# [seqfan] Re: Discussion of A14960.

Max Alekseyev maxale at gmail.com
Mon May 24 17:54:10 CEST 2010

```Using explicit formula for A014942, we have:

If n divides A014942(n) then n divides 1+24^n*(23*n-1) and hence 24^n - 1;

Vice versa, for n that divides 24^n - 1, let n=23^k*m where
gcd(m,23)=1. Clearly, m divides A014942(n).
On the other hand, we have 24^n == 1 + 23^(k+1)*m (mod 23^(k+2)) and thus
A014942(n) == (1 + (1 + 23^(k+1)*m)*(23^(k+1)*m - 1))/23^2 == 0 (mod 23^k).
That is, n divides A014942(n).

Therefore, Alex Adamchuk's observation is correct.

Max

On Sat, May 22, 2010 at 12:52 PM, N. J. A. Sloane <njas at research.att.com> wrote:
> The present entry is:
>
> %I A014960
> %S A014960 1,23,529,1081,12167,24863,50807,279841,571849,1168561,2387929,2870377
> %N A014960 Numbers n such that n divides s(n), where s(1)=1, s(k)=s(k-1)+k*24^(k-1) (A014942).
> %C A014960 Initial terms are 23^n, 23^(n-1)*47, 23^(n-2)*47^2,...23*47^(n-1),23^(n+1), etc. with som\
> etime a little "noise" between terms (eg.: for a(12)=23*124799 between a(11)=23*47^3 and maybe a(13)\
> =23^5). Maybe another sequence is interlaced, which would involve 23^n, 23^(n-1)*124799, etc., in wh\
> ich case an infinity of products of powers of 23 and powers of another prime factor may occur in the\
>  sequence. Conjecture: Next term, a(13), very probably is 23^5. Conjecture: All numbers in the seque\
> nce are multiple of 23. Conjecture: All numbers in the sequence have at most two different prime fac\
> tors. - Thomas Baruchel (baruchel(AT)users.sourceforge.net), Oct 10 2003
> %t A014960 s = 1; Do[ If[ Mod[ s, n ] == 0, Print[n]]; s = s + (n + 1)*24^n, {n, 1, 100000}]
> %Y A014960 Cf. A014942.
> %Y A014960 Sequence in context: A171328 A097778 A057193 this_sequence A171297 A009967 A147642
> %Y A014960 Adjacent sequences: A014957 A014958 A014959 this_sequence A014961 A014962 A014963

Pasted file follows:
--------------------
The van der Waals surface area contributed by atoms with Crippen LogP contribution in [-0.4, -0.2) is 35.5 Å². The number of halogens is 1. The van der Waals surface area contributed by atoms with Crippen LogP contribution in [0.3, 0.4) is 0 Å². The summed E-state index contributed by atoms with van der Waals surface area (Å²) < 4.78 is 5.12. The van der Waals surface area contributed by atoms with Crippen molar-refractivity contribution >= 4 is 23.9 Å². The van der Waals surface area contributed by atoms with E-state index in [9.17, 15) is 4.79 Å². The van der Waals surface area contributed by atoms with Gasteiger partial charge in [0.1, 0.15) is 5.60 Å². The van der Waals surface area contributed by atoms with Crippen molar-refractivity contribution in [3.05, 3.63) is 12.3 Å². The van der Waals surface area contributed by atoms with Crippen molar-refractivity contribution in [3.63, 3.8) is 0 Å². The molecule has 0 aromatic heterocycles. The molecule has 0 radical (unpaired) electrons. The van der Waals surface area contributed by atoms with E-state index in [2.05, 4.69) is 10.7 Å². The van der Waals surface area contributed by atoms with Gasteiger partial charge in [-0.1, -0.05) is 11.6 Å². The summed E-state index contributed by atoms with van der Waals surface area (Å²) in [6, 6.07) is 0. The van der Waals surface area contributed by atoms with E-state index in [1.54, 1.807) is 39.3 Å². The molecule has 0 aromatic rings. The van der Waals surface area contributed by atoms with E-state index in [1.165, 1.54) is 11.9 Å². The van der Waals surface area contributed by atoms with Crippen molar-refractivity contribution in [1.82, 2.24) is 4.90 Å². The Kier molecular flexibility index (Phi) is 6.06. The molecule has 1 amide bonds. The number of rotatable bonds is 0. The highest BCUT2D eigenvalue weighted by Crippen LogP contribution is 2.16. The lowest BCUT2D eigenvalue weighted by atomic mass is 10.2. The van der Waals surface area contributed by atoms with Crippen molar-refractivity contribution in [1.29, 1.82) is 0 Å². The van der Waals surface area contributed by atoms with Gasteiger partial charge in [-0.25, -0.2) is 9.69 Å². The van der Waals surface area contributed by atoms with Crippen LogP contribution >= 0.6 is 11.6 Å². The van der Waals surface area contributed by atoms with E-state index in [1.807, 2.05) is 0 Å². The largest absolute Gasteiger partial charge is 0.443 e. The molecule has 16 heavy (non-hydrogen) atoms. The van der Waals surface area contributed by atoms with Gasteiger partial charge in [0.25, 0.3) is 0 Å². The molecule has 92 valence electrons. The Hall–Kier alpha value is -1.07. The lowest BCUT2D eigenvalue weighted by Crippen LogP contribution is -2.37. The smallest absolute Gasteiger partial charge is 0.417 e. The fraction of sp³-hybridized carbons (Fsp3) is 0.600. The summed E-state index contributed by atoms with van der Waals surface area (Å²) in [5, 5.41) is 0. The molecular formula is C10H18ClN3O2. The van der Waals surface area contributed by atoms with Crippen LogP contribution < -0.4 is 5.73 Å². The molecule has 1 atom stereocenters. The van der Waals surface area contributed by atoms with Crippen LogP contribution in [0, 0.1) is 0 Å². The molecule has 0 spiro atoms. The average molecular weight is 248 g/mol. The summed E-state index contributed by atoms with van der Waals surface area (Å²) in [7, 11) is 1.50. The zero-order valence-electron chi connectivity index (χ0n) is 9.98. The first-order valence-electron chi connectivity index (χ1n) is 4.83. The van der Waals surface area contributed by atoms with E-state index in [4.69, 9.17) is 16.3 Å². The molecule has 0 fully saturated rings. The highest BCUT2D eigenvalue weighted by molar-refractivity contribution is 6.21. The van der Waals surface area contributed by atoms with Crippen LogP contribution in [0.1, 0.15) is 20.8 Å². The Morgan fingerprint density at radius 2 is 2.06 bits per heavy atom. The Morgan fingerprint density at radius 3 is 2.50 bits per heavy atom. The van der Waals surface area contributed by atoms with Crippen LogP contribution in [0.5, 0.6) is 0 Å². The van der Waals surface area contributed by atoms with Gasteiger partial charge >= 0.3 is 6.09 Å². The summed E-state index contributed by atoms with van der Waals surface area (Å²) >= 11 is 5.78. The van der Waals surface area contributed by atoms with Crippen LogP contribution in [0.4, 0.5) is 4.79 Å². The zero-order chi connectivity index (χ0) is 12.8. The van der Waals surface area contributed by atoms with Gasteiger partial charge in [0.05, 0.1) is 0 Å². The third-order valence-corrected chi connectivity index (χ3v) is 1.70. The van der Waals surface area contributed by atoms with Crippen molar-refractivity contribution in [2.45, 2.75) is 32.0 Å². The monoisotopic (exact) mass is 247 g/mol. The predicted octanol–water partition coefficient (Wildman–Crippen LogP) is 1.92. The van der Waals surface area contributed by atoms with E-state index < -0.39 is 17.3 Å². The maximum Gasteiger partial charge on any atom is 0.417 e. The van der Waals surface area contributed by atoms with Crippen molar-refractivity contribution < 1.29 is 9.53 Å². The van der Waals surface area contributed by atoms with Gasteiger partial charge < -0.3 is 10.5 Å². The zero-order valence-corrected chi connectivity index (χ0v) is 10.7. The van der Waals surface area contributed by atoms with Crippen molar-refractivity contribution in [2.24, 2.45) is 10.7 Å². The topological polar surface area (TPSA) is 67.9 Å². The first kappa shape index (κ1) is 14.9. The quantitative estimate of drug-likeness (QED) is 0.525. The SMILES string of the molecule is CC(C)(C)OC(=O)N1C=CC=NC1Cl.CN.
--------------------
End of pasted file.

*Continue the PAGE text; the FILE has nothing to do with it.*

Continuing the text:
> %K A014960 nonn
> %O A014960 1,2
> %A A014960 Olivier Gerard (olivier.gerard(AT)gmail.com)
> %E A014960 More terms from Robert G. Wilson v (rgwv(AT)rgwv.com), Sep 13 2000
> %E A014960 Four more terms from Thomas Baruchel (baruchel(AT)users.sourceforge.net), Oct 10 2003
>
> Alex Adamchuk has proposed some major edits to this, as follows:
>
> %S A014960 1,23,529,1081,12167,24863,50807,279841,571849,1168561,2387929,2870377,
> %T A014960 6436343,7009273,13152527,15954479,26876903,54922367,66018671,112232663,
> %U A014960 134907719,148035889,161213279,302508121,329435831,366953017,537539141
> %E A014960 a(13)-a(32) from Alexander Adamchuk (alex(AT)kolmogorov.com), May 16 2010
> %C A014960 Contribution from Alexander Adamchuk (alex(AT)kolmogorov.com), May 16 2010: (Start)
> %C A014960 Better definition: Numbers n such that n divides 24^n - 1.
> %C A014960 First two contrexamples for conjecture by Thomas Baruchel "...at most two different prime factors": 15954479 = 23*47*14759, 134907719 = 23*47*124799.
> %C A014960 Prime factors of a (n) in the order of their appearance are {23, 47, 124799, 304751, 14759, 497261, 49727, ...} = A087807. (End)
> %Y A014960 Contribution from Alexander Adamchuk (alex(AT)kolmogorov.com), May 16 2010: (Start)
> %Y A014960 Cf. A087807 = Prime factors of terms occurring in A014960.
> %Y A014960 Cf. A128356 = Least number k>1 (that is not the power of prime p) such that k divides (p+1)^k-1, where p = Prime[n]. (End)
>
> I don't have time to study this.  Are these changes correct?   I like to see proofs
> before I make such drastic changes.
>
> Thanks,  Neil
>
>
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>

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